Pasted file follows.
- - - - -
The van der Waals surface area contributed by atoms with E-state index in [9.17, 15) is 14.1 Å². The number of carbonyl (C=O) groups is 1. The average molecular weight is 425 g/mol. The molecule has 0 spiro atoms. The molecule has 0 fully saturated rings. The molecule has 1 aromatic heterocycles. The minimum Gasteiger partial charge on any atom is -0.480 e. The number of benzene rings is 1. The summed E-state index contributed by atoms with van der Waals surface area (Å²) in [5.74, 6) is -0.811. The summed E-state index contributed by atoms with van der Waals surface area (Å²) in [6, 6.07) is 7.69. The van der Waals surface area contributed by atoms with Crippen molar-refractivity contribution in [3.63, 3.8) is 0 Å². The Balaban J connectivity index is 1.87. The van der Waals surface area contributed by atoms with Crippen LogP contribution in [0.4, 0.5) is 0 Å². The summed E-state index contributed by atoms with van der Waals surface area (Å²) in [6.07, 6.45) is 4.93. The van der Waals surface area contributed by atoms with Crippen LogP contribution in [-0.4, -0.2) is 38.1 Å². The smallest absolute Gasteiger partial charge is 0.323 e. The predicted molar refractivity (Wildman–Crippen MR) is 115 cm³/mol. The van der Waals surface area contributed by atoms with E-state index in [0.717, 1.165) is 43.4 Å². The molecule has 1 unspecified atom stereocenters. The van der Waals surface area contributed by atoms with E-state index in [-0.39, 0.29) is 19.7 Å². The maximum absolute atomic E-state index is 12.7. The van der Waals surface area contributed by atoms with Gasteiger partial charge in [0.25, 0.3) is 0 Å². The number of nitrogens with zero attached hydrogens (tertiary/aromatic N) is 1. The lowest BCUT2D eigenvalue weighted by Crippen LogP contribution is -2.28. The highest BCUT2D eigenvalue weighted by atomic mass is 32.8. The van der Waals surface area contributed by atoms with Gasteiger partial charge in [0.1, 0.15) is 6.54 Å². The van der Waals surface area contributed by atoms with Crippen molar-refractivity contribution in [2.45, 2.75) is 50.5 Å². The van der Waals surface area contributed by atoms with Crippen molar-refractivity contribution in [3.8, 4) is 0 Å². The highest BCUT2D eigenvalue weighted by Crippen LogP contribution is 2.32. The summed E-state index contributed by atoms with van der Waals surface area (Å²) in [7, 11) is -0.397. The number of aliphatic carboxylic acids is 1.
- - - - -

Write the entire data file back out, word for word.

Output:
The van der Waals surface area contributed by atoms with E-state index in [9.17, 15) is 14.1 Å². The number of carbonyl (C=O) groups is 1. The average molecular weight is 425 g/mol. The molecule has 0 spiro atoms. The molecule has 0 fully saturated rings. The molecule has 1 aromatic heterocycles. The minimum Gasteiger partial charge on any atom is -0.480 e. The number of benzene rings is 1. The summed E-state index contributed by atoms with van der Waals surface area (Å²) in [5.74, 6) is -0.811. The summed E-state index contributed by atoms with van der Waals surface area (Å²) in [6, 6.07) is 7.69. The van der Waals surface area contributed by atoms with Crippen molar-refractivity contribution in [3.63, 3.8) is 0 Å². The Balaban J connectivity index is 1.87. The van der Waals surface area contributed by atoms with Crippen LogP contribution in [0.4, 0.5) is 0 Å². The summed E-state index contributed by atoms with van der Waals surface area (Å²) in [6.07, 6.45) is 4.93. The van der Waals surface area contributed by atoms with Crippen LogP contribution in [-0.4, -0.2) is 38.1 Å². The smallest absolute Gasteiger partial charge is 0.323 e. The predicted molar refractivity (Wildman–Crippen MR) is 115 cm³/mol. The van der Waals surface area contributed by atoms with E-state index in [0.717, 1.165) is 43.4 Å². The molecule has 1 unspecified atom stereocenters. The van der Waals surface area contributed by atoms with E-state index in [-0.39, 0.29) is 19.7 Å². The maximum absolute atomic E-state index is 12.7. The van der Waals surface area contributed by atoms with Gasteiger partial charge in [0.25, 0.3) is 0 Å². The number of nitrogens with zero attached hydrogens (tertiary/aromatic N) is 1. The lowest BCUT2D eigenvalue weighted by Crippen LogP contribution is -2.28. The highest BCUT2D eigenvalue weighted by atomic mass is 32.8. The van der Waals surface area contributed by atoms with Gasteiger partial charge in [0.1, 0.15) is 6.54 Å². The van der Waals surface area contributed by atoms with Crippen molar-refractivity contribution in [2.45, 2.75) is 50.5 Å². The van der Waals surface area contributed by atoms with Crippen molar-refractivity contribution in [3.8, 4) is 0 Å². The highest BCUT2D eigenvalue weighted by Crippen LogP contribution is 2.32. The summed E-state index contributed by atoms with van der Waals surface area (Å²) in [7, 11) is -0.397. The number of aliphatic carboxylic acids is 1.